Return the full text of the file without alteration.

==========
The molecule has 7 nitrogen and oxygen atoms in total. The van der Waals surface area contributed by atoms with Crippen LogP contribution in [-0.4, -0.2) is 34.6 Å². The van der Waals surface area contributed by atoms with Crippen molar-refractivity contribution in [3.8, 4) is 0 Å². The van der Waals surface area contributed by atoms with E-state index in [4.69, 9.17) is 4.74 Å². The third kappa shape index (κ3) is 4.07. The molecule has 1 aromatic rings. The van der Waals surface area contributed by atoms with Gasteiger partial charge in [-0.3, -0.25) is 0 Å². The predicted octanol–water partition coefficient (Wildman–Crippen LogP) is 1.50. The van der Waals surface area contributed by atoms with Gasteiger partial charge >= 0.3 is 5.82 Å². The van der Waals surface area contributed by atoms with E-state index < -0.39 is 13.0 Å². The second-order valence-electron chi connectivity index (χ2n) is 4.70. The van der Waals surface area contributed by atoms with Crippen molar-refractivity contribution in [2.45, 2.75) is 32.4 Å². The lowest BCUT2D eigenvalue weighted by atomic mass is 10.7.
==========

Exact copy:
The molecule has 7 nitrogen and oxygen atoms in total. The van der Waals surface area contributed by atoms with Crippen LogP contribution in [-0.4, -0.2) is 34.6 Å². The van der Waals surface area contributed by atoms with Crippen molar-refractivity contribution in [3.8, 4) is 0 Å². The van der Waals surface area contributed by atoms with E-state index in [4.69, 9.17) is 4.74 Å². The third kappa shape index (κ3) is 4.07. The molecule has 1 aromatic rings. The van der Waals surface area contributed by atoms with Gasteiger partial charge in [-0.3, -0.25) is 0 Å². The predicted octanol–water partition coefficient (Wildman–Crippen LogP) is 1.50. The van der Waals surface area contributed by atoms with Gasteiger partial charge >= 0.3 is 5.82 Å². The van der Waals surface area contributed by atoms with E-state index < -0.39 is 13.0 Å². The second-order valence-electron chi connectivity index (χ2n) is 4.70. The van der Waals surface area contributed by atoms with Crippen molar-refractivity contribution in [2.45, 2.75) is 32.4 Å². The lowest BCUT2D eigenvalue weighted by atomic mass is 10.7.